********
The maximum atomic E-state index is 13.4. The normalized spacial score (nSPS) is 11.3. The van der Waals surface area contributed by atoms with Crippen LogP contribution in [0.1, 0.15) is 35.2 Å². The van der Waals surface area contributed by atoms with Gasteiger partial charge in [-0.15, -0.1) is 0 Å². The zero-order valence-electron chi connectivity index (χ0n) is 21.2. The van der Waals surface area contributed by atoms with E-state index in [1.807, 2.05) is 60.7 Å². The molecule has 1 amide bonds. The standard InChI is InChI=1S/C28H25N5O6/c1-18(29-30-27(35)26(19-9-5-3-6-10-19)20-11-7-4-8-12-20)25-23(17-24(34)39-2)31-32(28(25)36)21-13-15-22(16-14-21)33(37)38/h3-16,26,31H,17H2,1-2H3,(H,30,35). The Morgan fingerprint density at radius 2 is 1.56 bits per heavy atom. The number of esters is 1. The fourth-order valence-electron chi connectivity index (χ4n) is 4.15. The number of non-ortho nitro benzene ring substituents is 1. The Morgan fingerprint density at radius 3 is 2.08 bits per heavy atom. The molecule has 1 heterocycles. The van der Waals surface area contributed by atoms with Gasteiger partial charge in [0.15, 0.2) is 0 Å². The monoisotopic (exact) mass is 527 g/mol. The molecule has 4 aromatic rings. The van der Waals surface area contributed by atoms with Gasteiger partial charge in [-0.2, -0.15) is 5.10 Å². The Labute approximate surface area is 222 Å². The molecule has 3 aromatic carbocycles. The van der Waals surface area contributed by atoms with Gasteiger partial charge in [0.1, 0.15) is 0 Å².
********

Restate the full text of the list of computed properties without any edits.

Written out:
The maximum atomic E-state index is 13.4. The normalized spacial score (nSPS) is 11.3. The van der Waals surface area contributed by atoms with Crippen LogP contribution in [0.1, 0.15) is 35.2 Å². The van der Waals surface area contributed by atoms with Gasteiger partial charge in [-0.15, -0.1) is 0 Å². The zero-order valence-electron chi connectivity index (χ0n) is 21.2. The van der Waals surface area contributed by atoms with E-state index in [1.807, 2.05) is 60.7 Å². The molecule has 1 amide bonds. The standard InChI is InChI=1S/C28H25N5O6/c1-18(29-30-27(35)26(19-9-5-3-6-10-19)20-11-7-4-8-12-20)25-23(17-24(34)39-2)31-32(28(25)36)21-13-15-22(16-14-21)33(37)38/h3-16,26,31H,17H2,1-2H3,(H,30,35). The Morgan fingerprint density at radius 2 is 1.56 bits per heavy atom. The number of esters is 1. The fourth-order valence-electron chi connectivity index (χ4n) is 4.15. The number of non-ortho nitro benzene ring substituents is 1. The Morgan fingerprint density at radius 3 is 2.08 bits per heavy atom. The molecule has 1 heterocycles. The van der Waals surface area contributed by atoms with Gasteiger partial charge in [0.15, 0.2) is 0 Å². The monoisotopic (exact) mass is 527 g/mol. The molecule has 4 aromatic rings. The van der Waals surface area contributed by atoms with Gasteiger partial charge in [-0.2, -0.15) is 5.10 Å². The Labute approximate surface area is 222 Å². The molecule has 3 aromatic carbocycles. The van der Waals surface area contributed by atoms with Gasteiger partial charge in [0.1, 0.15) is 0 Å².